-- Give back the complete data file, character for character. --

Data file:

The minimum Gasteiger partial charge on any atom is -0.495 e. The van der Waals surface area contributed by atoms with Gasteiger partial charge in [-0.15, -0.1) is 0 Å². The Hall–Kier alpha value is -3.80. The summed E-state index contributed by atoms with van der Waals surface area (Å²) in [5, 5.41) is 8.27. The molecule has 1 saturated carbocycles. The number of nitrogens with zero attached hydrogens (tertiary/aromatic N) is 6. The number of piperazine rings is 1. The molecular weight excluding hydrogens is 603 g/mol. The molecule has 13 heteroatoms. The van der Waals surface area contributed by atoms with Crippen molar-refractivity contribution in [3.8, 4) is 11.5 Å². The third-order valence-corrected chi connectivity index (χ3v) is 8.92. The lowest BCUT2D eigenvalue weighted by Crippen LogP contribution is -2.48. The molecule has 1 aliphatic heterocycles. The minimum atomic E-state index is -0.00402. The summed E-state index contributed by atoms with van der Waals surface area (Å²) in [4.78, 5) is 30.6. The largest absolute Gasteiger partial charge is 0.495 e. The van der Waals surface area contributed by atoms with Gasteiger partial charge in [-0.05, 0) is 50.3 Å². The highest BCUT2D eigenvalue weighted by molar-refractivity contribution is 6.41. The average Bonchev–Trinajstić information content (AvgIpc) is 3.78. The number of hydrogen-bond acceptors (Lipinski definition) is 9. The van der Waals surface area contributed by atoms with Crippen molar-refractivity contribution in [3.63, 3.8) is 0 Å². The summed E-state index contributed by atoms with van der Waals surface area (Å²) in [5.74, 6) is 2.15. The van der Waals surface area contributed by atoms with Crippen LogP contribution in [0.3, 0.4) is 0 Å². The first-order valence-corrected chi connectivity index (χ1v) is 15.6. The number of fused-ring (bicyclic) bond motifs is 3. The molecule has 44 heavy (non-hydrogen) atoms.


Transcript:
The minimum Gasteiger partial charge on any atom is -0.495 e. The van der Waals surface area contributed by atoms with Gasteiger partial charge in [-0.15, -0.1) is 0 Å². The Hall–Kier alpha value is -3.80. The summed E-state index contributed by atoms with van der Waals surface area (Å²) in [5, 5.41) is 8.27. The molecule has 1 saturated carbocycles. The number of nitrogens with zero attached hydrogens (tertiary/aromatic N) is 6. The number of piperazine rings is 1. The molecular weight excluding hydrogens is 603 g/mol. The molecule has 13 heteroatoms. The van der Waals surface area contributed by atoms with Crippen molar-refractivity contribution in [3.8, 4) is 11.5 Å². The third-order valence-corrected chi connectivity index (χ3v) is 8.92. The lowest BCUT2D eigenvalue weighted by Crippen LogP contribution is -2.48. The molecule has 1 aliphatic heterocycles. The minimum atomic E-state index is -0.00402. The summed E-state index contributed by atoms with van der Waals surface area (Å²) in [4.78, 5) is 30.6. The largest absolute Gasteiger partial charge is 0.495 e. The van der Waals surface area contributed by atoms with Gasteiger partial charge in [-0.05, 0) is 50.3 Å². The highest BCUT2D eigenvalue weighted by molar-refractivity contribution is 6.41. The average Bonchev–Trinajstić information content (AvgIpc) is 3.78. The number of hydrogen-bond acceptors (Lipinski definition) is 9. The van der Waals surface area contributed by atoms with Crippen molar-refractivity contribution in [3.63, 3.8) is 0 Å². The summed E-state index contributed by atoms with van der Waals surface area (Å²) in [5.74, 6) is 2.15. The van der Waals surface area contributed by atoms with Crippen LogP contribution in [0.3, 0.4) is 0 Å². The first-order valence-corrected chi connectivity index (χ1v) is 15.6. The number of fused-ring (bicyclic) bond motifs is 3. The molecule has 44 heavy (non-hydrogen) atoms.